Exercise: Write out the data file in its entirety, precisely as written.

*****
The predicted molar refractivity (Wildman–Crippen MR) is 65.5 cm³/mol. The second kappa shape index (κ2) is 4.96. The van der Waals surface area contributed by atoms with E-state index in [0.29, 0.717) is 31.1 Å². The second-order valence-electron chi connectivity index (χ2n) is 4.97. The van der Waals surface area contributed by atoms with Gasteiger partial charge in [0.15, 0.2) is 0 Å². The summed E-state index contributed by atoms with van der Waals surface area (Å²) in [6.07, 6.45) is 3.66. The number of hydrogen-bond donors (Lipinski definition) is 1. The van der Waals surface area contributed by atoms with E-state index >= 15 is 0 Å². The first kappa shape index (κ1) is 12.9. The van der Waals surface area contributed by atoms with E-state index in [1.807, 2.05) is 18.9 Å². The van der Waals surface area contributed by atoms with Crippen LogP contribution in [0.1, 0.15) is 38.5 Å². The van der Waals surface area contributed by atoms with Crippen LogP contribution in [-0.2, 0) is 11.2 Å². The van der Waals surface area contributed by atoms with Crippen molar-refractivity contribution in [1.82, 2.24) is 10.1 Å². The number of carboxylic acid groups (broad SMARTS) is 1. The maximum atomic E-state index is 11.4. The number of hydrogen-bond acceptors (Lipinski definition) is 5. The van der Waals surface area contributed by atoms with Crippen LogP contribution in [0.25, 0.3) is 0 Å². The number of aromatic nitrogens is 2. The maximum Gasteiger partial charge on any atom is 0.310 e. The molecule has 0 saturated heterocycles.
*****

The predicted molar refractivity (Wildman–Crippen MR) is 65.5 cm³/mol. The second kappa shape index (κ2) is 4.96. The van der Waals surface area contributed by atoms with E-state index in [0.29, 0.717) is 31.1 Å². The second-order valence-electron chi connectivity index (χ2n) is 4.97. The van der Waals surface area contributed by atoms with Gasteiger partial charge in [0.15, 0.2) is 0 Å². The summed E-state index contributed by atoms with van der Waals surface area (Å²) in [6.07, 6.45) is 3.66. The number of hydrogen-bond donors (Lipinski definition) is 1. The van der Waals surface area contributed by atoms with E-state index >= 15 is 0 Å². The first kappa shape index (κ1) is 12.9. The van der Waals surface area contributed by atoms with E-state index in [1.807, 2.05) is 18.9 Å². The van der Waals surface area contributed by atoms with Crippen LogP contribution in [0.1, 0.15) is 38.5 Å². The van der Waals surface area contributed by atoms with Crippen LogP contribution in [-0.2, 0) is 11.2 Å². The van der Waals surface area contributed by atoms with Crippen molar-refractivity contribution in [1.82, 2.24) is 10.1 Å². The number of carboxylic acid groups (broad SMARTS) is 1. The maximum atomic E-state index is 11.4. The number of hydrogen-bond acceptors (Lipinski definition) is 5. The van der Waals surface area contributed by atoms with Crippen LogP contribution in [0.25, 0.3) is 0 Å². The number of aromatic nitrogens is 2. The maximum Gasteiger partial charge on any atom is 0.310 e. The molecule has 0 saturated heterocycles.